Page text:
Energy-harvesting research often focuses on milliwatts and microwatts; Zuo focuses on systems that can yield hundreds or even thousands of watts. "I'm particularly excited about the opportunities in large-scale energy harvesting, which may help solve the global energy crisis," he said.

Explore further: Energy-harvesting shock absorber that increases fuel efficiency wins R&D 100 award

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31 comments

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MR166
4.5 / 5 (8) Aug 04, 2015
If he is able to generate 400 watts average on the campus the school need to seriously consider repaving their roads.
MR166
3 / 5 (4) Aug 04, 2015
Second of all why should scientifically illiterate people be able to post and article on Physics.Org. A Watt is not a unit of energy. Watts*Time is, IE watt-second or watt-hour.
gkam
2.1 / 5 (7) Aug 04, 2015
He used the term for power instead of energy.

So what?

I think most of this energy harvesting will be with thermoelectric and piezoelectric systems.
MR166
3.4 / 5 (5) Aug 04, 2015
"He used the term for power instead of energy. So what?"

So, 400 watts is very deceptive. You can discharge a capacitor in microseconds and generate headline making peak wattages but the actual energy discharged in watt-seconds is tiny. This article was designed to be deceptive. It is nothing more than green propaganda.
gkam
1.6 / 5 (7) Aug 04, 2015
" This article was designed to be deceptive. It is nothing more than green propaganda."
----------------------------------

Is that what you would do? Why do you think others would have your character?
MR166
4.4 / 5 (7) Aug 04, 2015
Simple Gkam,,,, I would disclose how many watt-hours the new shock absorbers generated in a one hour trip and equate that to the amount of gasoline saved. But they did not do this for fear of being discovered as the charlatans that they are.
gkam
1.7 / 5 (6) Aug 04, 2015
Again, why would you assume they would cheat?
MR166
3 / 5 (4) Aug 04, 2015
"Again, why would you assume they would cheat? "

Simple, because a "Professor" who knows better chose to describe the output of the device in peak watts instead of watt-hours!!!

"Fund Me Fund Me"
gkam
1.6 / 5 (7) Aug 04, 2015
The professor probably did not write those words. And I still cannot figure out why you think others cheat normally. In what field do you work? Is that standard procedure there? Why?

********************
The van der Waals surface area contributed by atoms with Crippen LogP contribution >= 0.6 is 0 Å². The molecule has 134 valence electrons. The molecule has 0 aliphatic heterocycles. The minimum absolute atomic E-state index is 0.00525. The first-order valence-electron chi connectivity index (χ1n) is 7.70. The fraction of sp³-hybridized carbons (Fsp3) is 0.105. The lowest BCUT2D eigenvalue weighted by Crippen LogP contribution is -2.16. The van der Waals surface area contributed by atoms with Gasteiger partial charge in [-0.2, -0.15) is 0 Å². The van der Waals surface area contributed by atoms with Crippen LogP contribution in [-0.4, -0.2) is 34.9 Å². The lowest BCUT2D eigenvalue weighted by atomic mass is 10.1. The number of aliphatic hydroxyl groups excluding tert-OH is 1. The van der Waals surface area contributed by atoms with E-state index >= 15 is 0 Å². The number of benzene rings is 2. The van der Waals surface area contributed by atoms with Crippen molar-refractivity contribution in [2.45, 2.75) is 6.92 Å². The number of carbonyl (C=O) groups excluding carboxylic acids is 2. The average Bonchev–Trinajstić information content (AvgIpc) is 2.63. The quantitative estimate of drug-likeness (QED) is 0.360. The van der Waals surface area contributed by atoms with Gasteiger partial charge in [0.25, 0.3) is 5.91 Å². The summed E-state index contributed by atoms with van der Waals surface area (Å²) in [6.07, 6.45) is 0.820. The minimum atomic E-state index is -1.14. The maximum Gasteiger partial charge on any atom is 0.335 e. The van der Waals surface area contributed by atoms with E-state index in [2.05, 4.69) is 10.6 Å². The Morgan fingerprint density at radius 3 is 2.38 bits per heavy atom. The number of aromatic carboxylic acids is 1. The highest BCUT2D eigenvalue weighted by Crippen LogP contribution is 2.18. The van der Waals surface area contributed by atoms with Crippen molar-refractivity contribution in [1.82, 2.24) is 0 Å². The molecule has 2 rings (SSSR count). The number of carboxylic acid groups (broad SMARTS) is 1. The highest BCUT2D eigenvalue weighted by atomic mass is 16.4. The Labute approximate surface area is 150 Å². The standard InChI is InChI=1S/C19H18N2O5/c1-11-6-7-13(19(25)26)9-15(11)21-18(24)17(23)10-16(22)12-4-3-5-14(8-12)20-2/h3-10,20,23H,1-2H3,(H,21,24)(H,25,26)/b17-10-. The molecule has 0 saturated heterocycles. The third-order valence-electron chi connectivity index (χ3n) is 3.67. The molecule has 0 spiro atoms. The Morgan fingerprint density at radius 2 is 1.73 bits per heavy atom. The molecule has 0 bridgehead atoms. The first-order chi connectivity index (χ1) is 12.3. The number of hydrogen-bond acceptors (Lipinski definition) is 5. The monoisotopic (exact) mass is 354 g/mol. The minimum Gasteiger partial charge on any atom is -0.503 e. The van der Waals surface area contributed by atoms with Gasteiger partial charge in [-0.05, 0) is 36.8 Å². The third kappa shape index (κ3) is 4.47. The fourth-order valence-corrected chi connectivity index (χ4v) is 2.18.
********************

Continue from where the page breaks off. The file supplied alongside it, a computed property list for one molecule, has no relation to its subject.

MR166
3.4 / 5 (5) Aug 04, 2015
You know Gkam it takes a real man to admit when he is wrong. I can only assume that you are a Caitlyn Jenner type of guy.
fay
3.7 / 5 (6) Aug 04, 2015
Again, why would you assume they would cheat?

because attention and resulting funding - in short, money
gkam
1.6 / 5 (7) Aug 04, 2015
fay must work in some other field than science, since he/she seems to not understand how science works.
gkam
1.7 / 5 (6) Aug 04, 2015
"You know Gkam it takes a real man to admit when he is wrong. I can only assume that you are a Caitlyn Jenner type of guy."
------------------------------------

Emote much? This is a science site, and assumptions are not invited.
MR166
4 / 5 (4) Aug 04, 2015
"Emote much? This is a science site, and assumptions are not invited."

Ah yes, and that is exactly why my post questioned the use of Watts instead of Watt-hours!
gkam
1.7 / 5 (6) Aug 04, 2015
And I explained those were the words of the writer, not the researcher.
MR166
3.7 / 5 (3) Aug 04, 2015
"And I explained those were the words of the writer, not the researcher. "

So you are claiming that the writer did not interface with the researcher properly and is incompetent.

Well doesn't that make P.O. an unreliable website for posting the article???
MR166
5 / 5 (5) Aug 04, 2015
One of the favorite responses of the AGW crowd on this site is "Show me the paper that proves your statement." Yet the content of articles that promote new sources of "Green Energy" are never questioned.

Yup, the green movement is not too political!!!!
gkam
1 / 5 (6) Aug 04, 2015
Why do you make wild extrapolations into the ridiculous?
TheGhostofOtto1923
1 / 5 (5) Aug 04, 2015
The professor probably did not write those words. And I still cannot figure out why you think others cheat normally. In what field do you work? Is that standard procedure there? Why?
Well if the person is a psychopath then one assumes that everything they say is a lie, because it is a symptom of their disease.